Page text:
Sometimes improving your harp life means stepping away from the harp
Last week I sat down to work on a tricky lick in a new-to-me ensemble piece. I was feeling a little heat, not having left myself quite enough practice time before the rehearsal. I could blame that on any number of things, including my looming Harp Column deadline, but the truth is I have always been and always will be a procrastinator. I’ve even written about my procrastinating ways in a recent From the Editor column in the July/August 2019 issue of Harp Column.
So there I was, cramming this new part, trying to jam all these notes into my head and my hands as the clock ticked down. In that moment, what I needed most was something I didn’t feel I could afford to do: get up from the harp and take a break. Clear my head. Take a walk. Do some yoga. I had a hit a wall in my practicing, and my continued cramming was not only unproductive, it probably was counterproductive. But I didn’t feel I could afford enough time away from the harp to mentally scale the wall in front of me.
As harpists, we have all faced this paradox in some form: the thing that is best for you in the long run costs something you can’t afford to give up in the moment. If you want to see a large-scale example of this predicament, read at Emily Granger’s Sounding Board article Practice Break. Granger’s freelance career had plateaued, and she says her playing felt stale. She knew she needed a break, but not just a walk-around-the-block kind of breather. She needed the kind of break that would reboot her musical life, but could also threaten its very existence. So Granger decided to take an epic five-month, 1,800 mile-walk across New Zealand on the Te Araroa trail.
Every musician knows that taking extended time away from your instrument is risky. What if you lose your calluses? What if your technique gets rusty? What if no one calls you to play when you get back? What if you never want to come back? How am I going to pay the bills?
Fear of the unknown can keep us from trying things with a potentially huge upside. After a busy holiday season, Grace Browning knew she needed a break, but she never dreamed a three-day yoga retreat could do so much to reinvigorate her musical life. In her latest installment of Lessons on the Job on pg. 14, Browning shares how taking care of herself away from the harp helps her mindset at the harp. Her ideas are practical and implementing just one into your routine could give you the mindset shift you’ve been looking for.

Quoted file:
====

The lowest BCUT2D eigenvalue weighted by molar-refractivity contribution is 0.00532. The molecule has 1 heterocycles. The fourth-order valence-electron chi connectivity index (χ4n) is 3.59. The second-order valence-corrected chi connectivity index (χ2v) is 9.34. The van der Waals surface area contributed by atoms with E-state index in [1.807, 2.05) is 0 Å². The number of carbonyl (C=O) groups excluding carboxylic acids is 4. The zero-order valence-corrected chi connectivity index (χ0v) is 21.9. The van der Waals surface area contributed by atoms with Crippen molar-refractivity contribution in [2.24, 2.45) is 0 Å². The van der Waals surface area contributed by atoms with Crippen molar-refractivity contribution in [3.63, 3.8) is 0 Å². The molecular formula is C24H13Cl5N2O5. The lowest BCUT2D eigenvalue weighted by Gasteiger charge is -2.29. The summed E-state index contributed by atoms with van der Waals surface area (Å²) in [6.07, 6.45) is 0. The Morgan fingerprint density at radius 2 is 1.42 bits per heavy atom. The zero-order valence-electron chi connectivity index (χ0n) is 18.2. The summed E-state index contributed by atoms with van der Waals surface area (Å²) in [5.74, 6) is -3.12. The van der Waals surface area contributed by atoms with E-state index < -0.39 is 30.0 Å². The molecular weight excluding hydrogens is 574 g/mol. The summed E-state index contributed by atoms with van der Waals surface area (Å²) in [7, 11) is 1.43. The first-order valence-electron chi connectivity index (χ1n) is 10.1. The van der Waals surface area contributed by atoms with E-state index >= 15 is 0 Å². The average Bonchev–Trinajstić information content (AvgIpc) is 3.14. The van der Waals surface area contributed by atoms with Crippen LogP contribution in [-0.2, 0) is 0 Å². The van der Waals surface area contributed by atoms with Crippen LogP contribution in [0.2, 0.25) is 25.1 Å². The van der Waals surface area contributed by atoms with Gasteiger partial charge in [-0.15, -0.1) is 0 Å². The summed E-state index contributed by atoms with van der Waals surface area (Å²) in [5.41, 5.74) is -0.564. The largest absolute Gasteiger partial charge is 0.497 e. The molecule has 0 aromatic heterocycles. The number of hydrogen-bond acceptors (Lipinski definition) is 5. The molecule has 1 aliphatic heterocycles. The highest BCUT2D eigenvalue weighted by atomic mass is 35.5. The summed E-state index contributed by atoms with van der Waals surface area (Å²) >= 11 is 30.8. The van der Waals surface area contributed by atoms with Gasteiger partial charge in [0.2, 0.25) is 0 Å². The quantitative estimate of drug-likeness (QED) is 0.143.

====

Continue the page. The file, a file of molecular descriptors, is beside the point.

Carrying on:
Sometimes it’s not fear of the unknown that holds us back, but simply the unknown. We all know, or at least have been told by our teachers, how important it is to record yourself to listen to your playing. Recording yourself is not only a critical tool for self evaluation, but it’s also valuable to know how to make a quality recording of yourself for everything from auditions to sound clips for clients to promotional videos for social media. But we are harpists, not recording engineers, and the world of mics and pickups and mixing boards can be intimidating.
Enter Rachel Lee Hall. You might know Hall from her popular Instagram account—
@rachelleehall has more than 50,000 followers—where she posts almost daily about her approach to practicing. With the help of her recording engineer brother, Hall figured out how to make quality recordings on a large scale from the comfort of her home. Most importantly, she didn’t break the bank doing it. If you haven’t rigged up a recording studio in your home because you didn’t know where to begin, then you can get a start by reading “Recording in Progress.”
So how did that half-year hiking hiatus work out for Granger? I won’t spoil her story, but I will tell you this: I’m definitely going to have my walking shoes handy the I need a practice break. •
Alison Reese is editor of Harp Column. She is a freelance performer and teacher in West Michigan. You can email her at firstname.lastname@example.org.